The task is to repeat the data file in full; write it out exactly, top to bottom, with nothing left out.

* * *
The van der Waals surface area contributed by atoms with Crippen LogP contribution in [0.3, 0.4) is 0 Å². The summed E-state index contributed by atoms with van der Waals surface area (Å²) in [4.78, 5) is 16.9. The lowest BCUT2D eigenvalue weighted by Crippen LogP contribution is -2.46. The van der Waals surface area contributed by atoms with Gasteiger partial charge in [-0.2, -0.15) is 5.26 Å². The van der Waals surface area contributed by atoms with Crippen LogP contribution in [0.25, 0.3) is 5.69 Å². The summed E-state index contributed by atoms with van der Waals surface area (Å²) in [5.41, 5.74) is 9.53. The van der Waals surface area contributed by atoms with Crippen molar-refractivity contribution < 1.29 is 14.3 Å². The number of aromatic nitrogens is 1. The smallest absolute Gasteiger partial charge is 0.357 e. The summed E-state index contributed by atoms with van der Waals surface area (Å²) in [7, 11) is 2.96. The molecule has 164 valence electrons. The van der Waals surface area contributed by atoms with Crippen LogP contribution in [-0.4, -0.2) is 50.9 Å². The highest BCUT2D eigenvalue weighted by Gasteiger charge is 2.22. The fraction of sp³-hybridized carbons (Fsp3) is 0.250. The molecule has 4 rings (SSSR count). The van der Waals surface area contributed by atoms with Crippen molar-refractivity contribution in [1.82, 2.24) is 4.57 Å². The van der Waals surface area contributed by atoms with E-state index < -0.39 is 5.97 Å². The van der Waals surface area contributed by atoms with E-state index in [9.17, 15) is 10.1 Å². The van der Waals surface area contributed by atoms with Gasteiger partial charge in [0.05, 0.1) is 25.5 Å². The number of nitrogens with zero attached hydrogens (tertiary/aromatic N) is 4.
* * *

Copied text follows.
The van der Waals surface area contributed by atoms with Crippen LogP contribution in [0.3, 0.4) is 0 Å². The summed E-state index contributed by atoms with van der Waals surface area (Å²) in [4.78, 5) is 16.9. The lowest BCUT2D eigenvalue weighted by Crippen LogP contribution is -2.46. The van der Waals surface area contributed by atoms with Gasteiger partial charge in [-0.2, -0.15) is 5.26 Å². The van der Waals surface area contributed by atoms with Crippen LogP contribution in [0.25, 0.3) is 5.69 Å². The summed E-state index contributed by atoms with van der Waals surface area (Å²) in [5.41, 5.74) is 9.53. The van der Waals surface area contributed by atoms with Crippen molar-refractivity contribution < 1.29 is 14.3 Å². The number of aromatic nitrogens is 1. The smallest absolute Gasteiger partial charge is 0.357 e. The summed E-state index contributed by atoms with van der Waals surface area (Å²) in [7, 11) is 2.96. The molecule has 164 valence electrons. The van der Waals surface area contributed by atoms with Crippen LogP contribution in [-0.4, -0.2) is 50.9 Å². The highest BCUT2D eigenvalue weighted by Gasteiger charge is 2.22. The fraction of sp³-hybridized carbons (Fsp3) is 0.250. The molecule has 4 rings (SSSR count). The van der Waals surface area contributed by atoms with Crippen molar-refractivity contribution in [1.82, 2.24) is 4.57 Å². The van der Waals surface area contributed by atoms with E-state index < -0.39 is 5.97 Å². The van der Waals surface area contributed by atoms with E-state index in [9.17, 15) is 10.1 Å². The van der Waals surface area contributed by atoms with Gasteiger partial charge in [0.05, 0.1) is 25.5 Å². The number of nitrogens with zero attached hydrogens (tertiary/aromatic N) is 4.